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Blackouts, high inflation force SA telcos to hike prices

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Amid massive power blackouts in South Africa, local telecoms operators are working hard to ensure that mobile connectivity remains stable, but the cost of keeping networks up will soon start impacting users' wallets.

The blackouts are part of deliberate "load shedding" by state-owned power utility, Eskom, in an attempt to prevent the failure of the entire electricity grid.

The relentless power cuts are causing some telcos to hike their prices after already proactively spending billions of rands on backup power solutions for network stability. The blackouts have also increased the occurrence of theft and vandalism of telecoms infrastructure.

The ongoing power cuts are negatively impacting the South African economy and in February 2023 South African President Cyril Ramaphosa declared load shedding a national state of disaster.

Operators have in the past voiced their frustrations about how the country's frequent blackouts are negatively impacting their businesses.

Blackouts force MTN SA to hikes prices

Pan-African mobile operator MTN has announced that it will be hiking consumer subscription fees in South Africa by an average of 5.1% effective from April 1, 2023. The telco said that an increase in its input costs has been driven by load shedding and fuel usage.

However, installments on smartphones and other devices as part of contracts will not be affected by the fee increase.

"The impact of the inflationary environment has resulted in increased input costs, driven by load shedding and rising fuel usage, which have been further aggravated by ongoing battery theft and vandalism. All of this has compelled MTN to review its contract pricing," the telco said in a statement.

MTN explained that in some instances, the actual subscription fee increase may be higher than the average of 5.1%, with a maximum of 7.4%.

This mainly represents a R10 (US$0.55) increase from R135 ($7.44) to R145 ($7.99) on its Mega XS price plans.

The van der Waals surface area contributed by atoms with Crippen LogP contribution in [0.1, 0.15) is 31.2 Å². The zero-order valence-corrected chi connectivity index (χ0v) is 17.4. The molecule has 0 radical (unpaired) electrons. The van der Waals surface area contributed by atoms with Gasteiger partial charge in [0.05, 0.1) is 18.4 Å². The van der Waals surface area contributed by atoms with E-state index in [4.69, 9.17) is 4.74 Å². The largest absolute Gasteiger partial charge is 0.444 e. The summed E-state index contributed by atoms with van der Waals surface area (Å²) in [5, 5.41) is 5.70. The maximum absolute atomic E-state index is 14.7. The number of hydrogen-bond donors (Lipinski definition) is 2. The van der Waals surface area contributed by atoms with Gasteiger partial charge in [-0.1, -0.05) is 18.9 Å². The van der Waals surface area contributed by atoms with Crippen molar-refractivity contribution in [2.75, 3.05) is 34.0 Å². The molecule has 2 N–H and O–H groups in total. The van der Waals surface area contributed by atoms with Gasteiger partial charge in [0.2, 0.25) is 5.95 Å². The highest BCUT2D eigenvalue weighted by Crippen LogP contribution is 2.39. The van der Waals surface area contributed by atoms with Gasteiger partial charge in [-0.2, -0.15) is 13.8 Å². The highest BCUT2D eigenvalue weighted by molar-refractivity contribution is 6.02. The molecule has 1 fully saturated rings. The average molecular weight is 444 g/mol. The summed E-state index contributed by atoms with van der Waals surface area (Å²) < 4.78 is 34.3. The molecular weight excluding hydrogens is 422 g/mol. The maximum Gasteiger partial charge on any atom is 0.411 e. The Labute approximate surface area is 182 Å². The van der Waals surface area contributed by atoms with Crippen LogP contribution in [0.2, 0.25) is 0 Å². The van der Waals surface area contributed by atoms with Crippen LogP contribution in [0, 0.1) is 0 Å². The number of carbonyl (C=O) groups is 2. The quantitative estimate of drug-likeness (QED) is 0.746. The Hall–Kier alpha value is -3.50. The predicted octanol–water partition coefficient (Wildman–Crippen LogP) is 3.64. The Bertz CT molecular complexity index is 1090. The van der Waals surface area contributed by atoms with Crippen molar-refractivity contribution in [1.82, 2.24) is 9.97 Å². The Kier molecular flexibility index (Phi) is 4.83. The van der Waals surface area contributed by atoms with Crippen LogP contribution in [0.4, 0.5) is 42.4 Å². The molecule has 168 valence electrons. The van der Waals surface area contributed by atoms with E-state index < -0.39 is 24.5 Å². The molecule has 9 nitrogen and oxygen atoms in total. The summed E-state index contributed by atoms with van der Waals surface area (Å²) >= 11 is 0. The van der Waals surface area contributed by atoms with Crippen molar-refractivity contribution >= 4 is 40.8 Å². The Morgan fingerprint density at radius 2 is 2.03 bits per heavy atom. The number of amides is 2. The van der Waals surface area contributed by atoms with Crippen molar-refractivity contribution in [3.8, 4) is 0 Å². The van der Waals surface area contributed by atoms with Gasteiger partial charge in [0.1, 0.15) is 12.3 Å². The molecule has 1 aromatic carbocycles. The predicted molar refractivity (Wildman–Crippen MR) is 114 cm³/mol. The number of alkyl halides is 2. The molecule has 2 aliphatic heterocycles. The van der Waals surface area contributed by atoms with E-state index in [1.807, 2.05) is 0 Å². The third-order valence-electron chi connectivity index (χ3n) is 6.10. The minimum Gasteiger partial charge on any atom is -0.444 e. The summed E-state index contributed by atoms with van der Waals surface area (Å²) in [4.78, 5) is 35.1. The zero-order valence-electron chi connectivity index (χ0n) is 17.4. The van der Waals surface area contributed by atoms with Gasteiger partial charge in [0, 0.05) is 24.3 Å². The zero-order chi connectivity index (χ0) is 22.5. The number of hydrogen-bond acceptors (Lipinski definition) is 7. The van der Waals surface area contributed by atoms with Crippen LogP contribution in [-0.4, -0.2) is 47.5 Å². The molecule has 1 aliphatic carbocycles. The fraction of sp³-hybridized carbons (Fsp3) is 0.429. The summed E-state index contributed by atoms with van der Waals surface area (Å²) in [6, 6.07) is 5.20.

Moreover, voice call rates per minute will also increase on average by 4% or a maximum of 10 SA cents ($0.0055) per minute whereas the out-of-bundle data and SMS rates have been significantly reduced to R0.25 ($0.014) per MB and R0.35 ($0.019) per message respectively.

"While these cost increases are unavoidable, we continue to invest in our network and battery rollout to ensure our customers enjoy the best connectivity in the country," said MTN SA's Chief of Consumer, Ernst Fonternel.

Rolling blackouts and high inflation have forced some South African mobile operators to increase prices. (Source: created by wayhomestudio -
Rolling blackouts and high inflation have forced some South African mobile operators to increase prices. (Source: created by wayhomestudio -

"We remain committed to working with local authorities, communities and our partners to look for innovative solutions to tackle the relentless theft and vandalism of our sites across the country, which continue to increase our spend on repair and security," Fonternel continued.

Telkom follows suit, but blames high inflation

Telkom South Africa has also announced price increases for its mobile, DSL and voice portfolios – coming in on April 1, 2023 – and increases for fiber-to-the-home (FTTH) products in May 2023.

Telkom has blamed the increases on South Africa's high inflation rate as well as its struggling economy.